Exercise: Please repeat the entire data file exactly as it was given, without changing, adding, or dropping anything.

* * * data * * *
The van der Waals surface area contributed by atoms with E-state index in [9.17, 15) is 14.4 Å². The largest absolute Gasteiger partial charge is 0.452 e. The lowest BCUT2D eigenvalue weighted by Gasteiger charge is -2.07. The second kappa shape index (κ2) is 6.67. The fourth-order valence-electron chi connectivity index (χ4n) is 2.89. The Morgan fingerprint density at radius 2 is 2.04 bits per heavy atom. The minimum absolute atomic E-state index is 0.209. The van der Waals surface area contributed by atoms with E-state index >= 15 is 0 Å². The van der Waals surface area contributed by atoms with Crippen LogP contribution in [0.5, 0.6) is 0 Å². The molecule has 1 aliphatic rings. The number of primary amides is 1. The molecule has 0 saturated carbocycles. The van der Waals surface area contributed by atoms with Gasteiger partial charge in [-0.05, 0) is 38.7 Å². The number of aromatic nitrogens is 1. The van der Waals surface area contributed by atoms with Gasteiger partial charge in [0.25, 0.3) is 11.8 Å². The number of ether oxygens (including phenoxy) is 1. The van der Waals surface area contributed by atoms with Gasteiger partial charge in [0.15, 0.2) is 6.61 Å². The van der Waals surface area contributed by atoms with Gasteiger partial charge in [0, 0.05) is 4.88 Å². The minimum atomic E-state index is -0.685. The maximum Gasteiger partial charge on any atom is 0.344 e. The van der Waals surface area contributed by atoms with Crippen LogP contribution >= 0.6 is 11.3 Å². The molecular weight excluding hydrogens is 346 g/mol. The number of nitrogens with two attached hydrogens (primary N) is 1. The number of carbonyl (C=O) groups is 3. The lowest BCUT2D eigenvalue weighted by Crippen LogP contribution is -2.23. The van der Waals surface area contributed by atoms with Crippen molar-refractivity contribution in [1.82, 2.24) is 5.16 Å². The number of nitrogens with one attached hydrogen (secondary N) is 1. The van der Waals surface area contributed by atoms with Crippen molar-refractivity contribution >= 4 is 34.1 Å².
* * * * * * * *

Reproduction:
The van der Waals surface area contributed by atoms with E-state index in [9.17, 15) is 14.4 Å². The largest absolute Gasteiger partial charge is 0.452 e. The lowest BCUT2D eigenvalue weighted by Gasteiger charge is -2.07. The second kappa shape index (κ2) is 6.67. The fourth-order valence-electron chi connectivity index (χ4n) is 2.89. The Morgan fingerprint density at radius 2 is 2.04 bits per heavy atom. The minimum absolute atomic E-state index is 0.209. The van der Waals surface area contributed by atoms with E-state index >= 15 is 0 Å². The van der Waals surface area contributed by atoms with Crippen LogP contribution in [0.5, 0.6) is 0 Å². The molecule has 1 aliphatic rings. The number of primary amides is 1. The molecule has 0 saturated carbocycles. The van der Waals surface area contributed by atoms with Gasteiger partial charge in [-0.05, 0) is 38.7 Å². The number of aromatic nitrogens is 1. The van der Waals surface area contributed by atoms with Gasteiger partial charge in [0.25, 0.3) is 11.8 Å². The number of ether oxygens (including phenoxy) is 1. The van der Waals surface area contributed by atoms with Gasteiger partial charge in [0.15, 0.2) is 6.61 Å². The van der Waals surface area contributed by atoms with Gasteiger partial charge in [0, 0.05) is 4.88 Å². The minimum atomic E-state index is -0.685. The maximum Gasteiger partial charge on any atom is 0.344 e. The van der Waals surface area contributed by atoms with Crippen LogP contribution >= 0.6 is 11.3 Å². The molecular weight excluding hydrogens is 346 g/mol. The number of nitrogens with two attached hydrogens (primary N) is 1. The number of carbonyl (C=O) groups is 3. The lowest BCUT2D eigenvalue weighted by Crippen LogP contribution is -2.23. The van der Waals surface area contributed by atoms with Crippen molar-refractivity contribution in [1.82, 2.24) is 5.16 Å². The number of nitrogens with one attached hydrogen (secondary N) is 1. The van der Waals surface area contributed by atoms with Crippen molar-refractivity contribution >= 4 is 34.1 Å².